The first native person to convert to Christianity in New England was Hiacoomes, a Wampanoag from the island of Martha’s Vineyard. Hiacoomes’s life became intertwined with the lives of English settlers by 1642 at the time of the first European settlement on the island. Through his interactions with the Mayhew family and other English colonists, Hiacoomes learned to read, write, and speak the English language; he therefore became integral to the progress of the colonists’ evangelical work.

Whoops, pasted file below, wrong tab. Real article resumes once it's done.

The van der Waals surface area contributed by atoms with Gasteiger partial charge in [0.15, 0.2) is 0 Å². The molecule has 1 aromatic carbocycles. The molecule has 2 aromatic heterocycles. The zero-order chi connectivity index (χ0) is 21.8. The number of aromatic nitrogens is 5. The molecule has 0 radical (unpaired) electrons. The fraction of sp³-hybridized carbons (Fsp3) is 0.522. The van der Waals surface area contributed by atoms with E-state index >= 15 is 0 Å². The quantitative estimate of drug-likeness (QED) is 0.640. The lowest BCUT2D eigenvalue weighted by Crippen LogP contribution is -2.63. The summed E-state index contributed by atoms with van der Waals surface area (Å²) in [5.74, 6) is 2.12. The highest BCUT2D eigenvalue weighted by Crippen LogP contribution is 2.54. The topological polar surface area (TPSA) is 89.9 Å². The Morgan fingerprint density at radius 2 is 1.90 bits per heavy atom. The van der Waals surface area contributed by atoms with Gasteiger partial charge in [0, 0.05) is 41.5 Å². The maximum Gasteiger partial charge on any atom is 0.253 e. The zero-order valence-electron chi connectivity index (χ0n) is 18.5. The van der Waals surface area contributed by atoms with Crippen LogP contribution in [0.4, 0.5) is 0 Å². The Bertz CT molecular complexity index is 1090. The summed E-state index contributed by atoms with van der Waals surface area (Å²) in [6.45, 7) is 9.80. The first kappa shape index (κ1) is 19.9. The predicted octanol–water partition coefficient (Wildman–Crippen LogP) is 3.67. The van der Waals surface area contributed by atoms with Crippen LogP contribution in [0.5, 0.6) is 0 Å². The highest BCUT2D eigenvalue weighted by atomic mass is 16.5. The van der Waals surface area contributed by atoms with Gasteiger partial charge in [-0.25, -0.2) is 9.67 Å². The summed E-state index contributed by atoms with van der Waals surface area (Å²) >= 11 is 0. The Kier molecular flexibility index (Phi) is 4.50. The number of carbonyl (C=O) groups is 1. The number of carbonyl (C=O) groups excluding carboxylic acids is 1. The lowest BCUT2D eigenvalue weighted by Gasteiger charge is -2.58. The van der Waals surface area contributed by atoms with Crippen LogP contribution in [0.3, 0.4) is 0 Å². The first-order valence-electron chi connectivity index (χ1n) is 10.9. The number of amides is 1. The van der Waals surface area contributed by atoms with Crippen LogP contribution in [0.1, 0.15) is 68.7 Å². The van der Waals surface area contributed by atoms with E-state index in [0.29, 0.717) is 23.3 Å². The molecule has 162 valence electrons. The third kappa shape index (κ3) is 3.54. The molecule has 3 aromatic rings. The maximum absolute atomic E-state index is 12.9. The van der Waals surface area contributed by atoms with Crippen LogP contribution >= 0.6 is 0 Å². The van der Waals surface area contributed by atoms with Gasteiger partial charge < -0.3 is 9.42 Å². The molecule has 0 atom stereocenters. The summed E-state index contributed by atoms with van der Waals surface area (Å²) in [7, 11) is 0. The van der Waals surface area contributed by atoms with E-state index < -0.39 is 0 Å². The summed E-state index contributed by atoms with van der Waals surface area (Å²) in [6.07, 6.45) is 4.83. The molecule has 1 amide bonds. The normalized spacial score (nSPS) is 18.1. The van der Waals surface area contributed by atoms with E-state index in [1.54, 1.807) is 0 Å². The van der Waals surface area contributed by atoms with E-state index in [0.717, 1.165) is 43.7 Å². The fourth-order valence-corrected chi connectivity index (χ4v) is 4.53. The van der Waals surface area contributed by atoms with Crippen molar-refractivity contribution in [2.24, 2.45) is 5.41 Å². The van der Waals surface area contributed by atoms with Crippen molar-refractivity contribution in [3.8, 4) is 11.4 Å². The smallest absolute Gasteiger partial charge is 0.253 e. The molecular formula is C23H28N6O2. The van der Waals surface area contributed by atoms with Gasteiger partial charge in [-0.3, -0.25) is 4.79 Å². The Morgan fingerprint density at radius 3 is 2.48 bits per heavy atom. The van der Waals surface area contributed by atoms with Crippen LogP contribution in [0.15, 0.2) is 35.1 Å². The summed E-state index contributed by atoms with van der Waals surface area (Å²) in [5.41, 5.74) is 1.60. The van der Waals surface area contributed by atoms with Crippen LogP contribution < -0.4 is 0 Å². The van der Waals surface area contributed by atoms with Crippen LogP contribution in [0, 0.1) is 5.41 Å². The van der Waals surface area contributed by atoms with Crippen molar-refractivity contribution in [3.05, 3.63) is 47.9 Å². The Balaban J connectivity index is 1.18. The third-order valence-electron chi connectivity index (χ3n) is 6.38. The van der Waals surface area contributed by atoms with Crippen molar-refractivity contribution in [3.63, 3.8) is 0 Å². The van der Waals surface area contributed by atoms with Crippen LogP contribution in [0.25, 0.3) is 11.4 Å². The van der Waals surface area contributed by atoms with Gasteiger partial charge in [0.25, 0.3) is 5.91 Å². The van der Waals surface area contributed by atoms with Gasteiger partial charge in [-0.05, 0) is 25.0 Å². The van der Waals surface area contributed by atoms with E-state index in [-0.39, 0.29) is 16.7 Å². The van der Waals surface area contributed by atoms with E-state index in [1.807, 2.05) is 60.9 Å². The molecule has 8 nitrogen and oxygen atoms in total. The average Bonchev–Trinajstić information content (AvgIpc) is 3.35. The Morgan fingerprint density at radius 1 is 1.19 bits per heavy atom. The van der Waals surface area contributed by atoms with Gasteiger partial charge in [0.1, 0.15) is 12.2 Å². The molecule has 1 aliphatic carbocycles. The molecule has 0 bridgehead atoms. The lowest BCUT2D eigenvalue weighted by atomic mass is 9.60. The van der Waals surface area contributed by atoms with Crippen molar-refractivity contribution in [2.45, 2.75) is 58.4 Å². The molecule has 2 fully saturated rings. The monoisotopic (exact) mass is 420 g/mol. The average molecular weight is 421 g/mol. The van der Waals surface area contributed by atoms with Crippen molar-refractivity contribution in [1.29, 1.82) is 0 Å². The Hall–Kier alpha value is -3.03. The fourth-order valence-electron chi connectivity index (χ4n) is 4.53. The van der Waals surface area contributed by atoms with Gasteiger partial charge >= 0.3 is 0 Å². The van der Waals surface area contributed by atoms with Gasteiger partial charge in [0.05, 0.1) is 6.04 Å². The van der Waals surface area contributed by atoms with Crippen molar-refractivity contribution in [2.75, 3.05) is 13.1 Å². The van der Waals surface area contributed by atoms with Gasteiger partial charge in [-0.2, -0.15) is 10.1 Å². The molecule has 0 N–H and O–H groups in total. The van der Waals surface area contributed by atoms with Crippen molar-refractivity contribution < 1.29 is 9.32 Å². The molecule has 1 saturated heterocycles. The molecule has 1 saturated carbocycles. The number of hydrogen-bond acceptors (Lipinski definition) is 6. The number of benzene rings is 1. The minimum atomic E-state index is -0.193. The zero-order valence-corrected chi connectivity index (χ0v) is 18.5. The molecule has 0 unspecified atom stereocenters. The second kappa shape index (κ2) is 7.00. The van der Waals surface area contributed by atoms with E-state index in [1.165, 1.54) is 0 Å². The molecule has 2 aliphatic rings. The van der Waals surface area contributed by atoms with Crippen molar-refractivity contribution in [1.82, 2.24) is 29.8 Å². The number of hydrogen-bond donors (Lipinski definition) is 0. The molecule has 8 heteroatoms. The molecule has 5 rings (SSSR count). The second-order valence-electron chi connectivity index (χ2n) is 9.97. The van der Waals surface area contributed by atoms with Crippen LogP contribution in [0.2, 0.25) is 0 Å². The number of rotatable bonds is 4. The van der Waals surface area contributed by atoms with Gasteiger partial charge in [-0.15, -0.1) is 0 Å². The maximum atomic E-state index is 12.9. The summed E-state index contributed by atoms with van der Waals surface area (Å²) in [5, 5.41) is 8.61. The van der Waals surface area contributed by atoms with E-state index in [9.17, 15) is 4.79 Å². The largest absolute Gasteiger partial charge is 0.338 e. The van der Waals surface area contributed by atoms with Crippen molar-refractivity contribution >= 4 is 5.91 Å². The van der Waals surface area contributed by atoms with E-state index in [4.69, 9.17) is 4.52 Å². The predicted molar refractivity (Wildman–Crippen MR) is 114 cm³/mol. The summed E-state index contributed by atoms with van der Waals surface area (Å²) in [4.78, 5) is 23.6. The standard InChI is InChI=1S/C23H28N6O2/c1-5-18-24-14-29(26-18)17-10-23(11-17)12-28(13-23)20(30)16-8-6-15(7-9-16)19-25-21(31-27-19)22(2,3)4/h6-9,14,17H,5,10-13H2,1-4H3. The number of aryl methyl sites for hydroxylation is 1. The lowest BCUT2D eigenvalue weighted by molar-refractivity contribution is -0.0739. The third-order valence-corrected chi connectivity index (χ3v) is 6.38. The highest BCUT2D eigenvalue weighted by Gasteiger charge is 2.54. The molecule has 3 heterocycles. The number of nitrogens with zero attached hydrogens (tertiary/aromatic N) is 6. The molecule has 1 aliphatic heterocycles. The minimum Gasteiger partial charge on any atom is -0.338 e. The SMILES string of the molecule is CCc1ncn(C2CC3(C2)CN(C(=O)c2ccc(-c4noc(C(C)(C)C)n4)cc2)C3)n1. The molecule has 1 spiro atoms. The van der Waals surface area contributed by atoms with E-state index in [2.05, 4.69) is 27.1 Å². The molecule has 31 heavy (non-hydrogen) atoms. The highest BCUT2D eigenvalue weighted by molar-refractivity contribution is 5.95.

An Indian church was established in Martha’s Vineyard circa 1670. Upon its completion, Reverends John Eliot and Cotton Mather ordained Hiacoomes and his contemporary Tackanash as ministers of the church. Experience Mayhew’s Indian Converts (1727) recalls Hiacoomes as a translator and “teacher of others” who assisted Thomas Mayhew Jr. in his Christian conversions of natives across Martha’s Vineyard. Experience Mayhew, who went on to translate and publish the Massachuset Psalter (1709), learned to speak the Wampanoag language at a young age in part through his interactions with Hiacoomes. Mayhew writes: “I saw [Hiacoomes] frequently when I was a Youth, and still remember him, the Gravity of his Countenance, Speech and Deportment: He seemed always to speak with much Thought and Deliberation, and I think very rarely smiled.”